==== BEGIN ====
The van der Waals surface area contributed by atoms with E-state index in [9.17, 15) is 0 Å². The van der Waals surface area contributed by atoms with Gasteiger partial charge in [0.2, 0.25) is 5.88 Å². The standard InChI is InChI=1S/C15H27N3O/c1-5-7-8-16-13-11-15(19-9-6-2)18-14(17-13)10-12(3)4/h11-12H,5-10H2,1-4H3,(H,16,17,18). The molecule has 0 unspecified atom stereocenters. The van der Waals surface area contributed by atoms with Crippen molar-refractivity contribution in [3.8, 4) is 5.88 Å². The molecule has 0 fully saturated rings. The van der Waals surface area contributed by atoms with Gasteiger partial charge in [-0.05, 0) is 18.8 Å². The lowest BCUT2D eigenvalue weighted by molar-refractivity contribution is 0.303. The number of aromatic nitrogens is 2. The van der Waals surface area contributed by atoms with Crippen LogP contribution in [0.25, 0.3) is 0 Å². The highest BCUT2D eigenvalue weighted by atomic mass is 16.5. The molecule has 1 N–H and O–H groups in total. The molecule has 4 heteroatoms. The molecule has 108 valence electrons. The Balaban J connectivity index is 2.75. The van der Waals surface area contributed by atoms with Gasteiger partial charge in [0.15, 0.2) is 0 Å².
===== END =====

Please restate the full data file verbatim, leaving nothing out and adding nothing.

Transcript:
The van der Waals surface area contributed by atoms with E-state index in [9.17, 15) is 0 Å². The van der Waals surface area contributed by atoms with Gasteiger partial charge in [0.2, 0.25) is 5.88 Å². The standard InChI is InChI=1S/C15H27N3O/c1-5-7-8-16-13-11-15(19-9-6-2)18-14(17-13)10-12(3)4/h11-12H,5-10H2,1-4H3,(H,16,17,18). The molecule has 0 unspecified atom stereocenters. The van der Waals surface area contributed by atoms with Crippen molar-refractivity contribution in [3.8, 4) is 5.88 Å². The molecule has 0 fully saturated rings. The van der Waals surface area contributed by atoms with Gasteiger partial charge in [-0.05, 0) is 18.8 Å². The lowest BCUT2D eigenvalue weighted by molar-refractivity contribution is 0.303. The number of aromatic nitrogens is 2. The van der Waals surface area contributed by atoms with Crippen LogP contribution in [0.25, 0.3) is 0 Å². The highest BCUT2D eigenvalue weighted by atomic mass is 16.5. The molecule has 1 N–H and O–H groups in total. The molecule has 4 heteroatoms. The molecule has 108 valence electrons. The Balaban J connectivity index is 2.75. The van der Waals surface area contributed by atoms with Gasteiger partial charge in [0.15, 0.2) is 0 Å².